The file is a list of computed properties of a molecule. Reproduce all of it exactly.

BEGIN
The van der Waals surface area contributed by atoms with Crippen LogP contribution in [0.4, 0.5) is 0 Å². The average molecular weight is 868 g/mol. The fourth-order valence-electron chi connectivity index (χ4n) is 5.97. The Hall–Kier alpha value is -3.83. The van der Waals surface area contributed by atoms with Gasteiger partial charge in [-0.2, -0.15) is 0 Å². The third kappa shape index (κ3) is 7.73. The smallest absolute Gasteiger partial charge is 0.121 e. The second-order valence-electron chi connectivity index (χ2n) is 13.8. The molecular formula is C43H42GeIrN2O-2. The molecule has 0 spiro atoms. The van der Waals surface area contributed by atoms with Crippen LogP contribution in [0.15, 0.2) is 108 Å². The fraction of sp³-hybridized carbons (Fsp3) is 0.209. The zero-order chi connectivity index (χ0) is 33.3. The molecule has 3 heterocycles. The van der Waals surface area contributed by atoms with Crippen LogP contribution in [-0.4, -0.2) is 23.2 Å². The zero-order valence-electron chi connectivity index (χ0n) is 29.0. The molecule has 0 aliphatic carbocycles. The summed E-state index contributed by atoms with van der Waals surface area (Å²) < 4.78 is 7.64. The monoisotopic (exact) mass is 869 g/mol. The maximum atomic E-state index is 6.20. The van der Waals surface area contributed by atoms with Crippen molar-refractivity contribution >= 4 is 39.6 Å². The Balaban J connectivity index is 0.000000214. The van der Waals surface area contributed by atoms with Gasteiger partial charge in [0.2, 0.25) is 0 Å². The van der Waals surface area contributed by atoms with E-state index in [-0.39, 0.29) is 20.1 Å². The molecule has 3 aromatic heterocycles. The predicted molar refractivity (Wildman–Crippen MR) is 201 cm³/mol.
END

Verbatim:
The van der Waals surface area contributed by atoms with Crippen LogP contribution in [0.4, 0.5) is 0 Å². The average molecular weight is 868 g/mol. The fourth-order valence-electron chi connectivity index (χ4n) is 5.97. The Hall–Kier alpha value is -3.83. The van der Waals surface area contributed by atoms with Gasteiger partial charge in [-0.2, -0.15) is 0 Å². The third kappa shape index (κ3) is 7.73. The smallest absolute Gasteiger partial charge is 0.121 e. The second-order valence-electron chi connectivity index (χ2n) is 13.8. The molecular formula is C43H42GeIrN2O-2. The molecule has 0 spiro atoms. The van der Waals surface area contributed by atoms with Crippen LogP contribution in [0.15, 0.2) is 108 Å². The fraction of sp³-hybridized carbons (Fsp3) is 0.209. The zero-order chi connectivity index (χ0) is 33.3. The molecule has 3 heterocycles. The van der Waals surface area contributed by atoms with Crippen LogP contribution in [-0.4, -0.2) is 23.2 Å². The zero-order valence-electron chi connectivity index (χ0n) is 29.0. The molecule has 0 aliphatic carbocycles. The summed E-state index contributed by atoms with van der Waals surface area (Å²) < 4.78 is 7.64. The monoisotopic (exact) mass is 869 g/mol. The maximum atomic E-state index is 6.20. The van der Waals surface area contributed by atoms with Crippen molar-refractivity contribution >= 4 is 39.6 Å². The Balaban J connectivity index is 0.000000214. The van der Waals surface area contributed by atoms with Gasteiger partial charge in [0.2, 0.25) is 0 Å². The van der Waals surface area contributed by atoms with E-state index in [-0.39, 0.29) is 20.1 Å². The molecule has 3 aromatic heterocycles. The predicted molar refractivity (Wildman–Crippen MR) is 201 cm³/mol.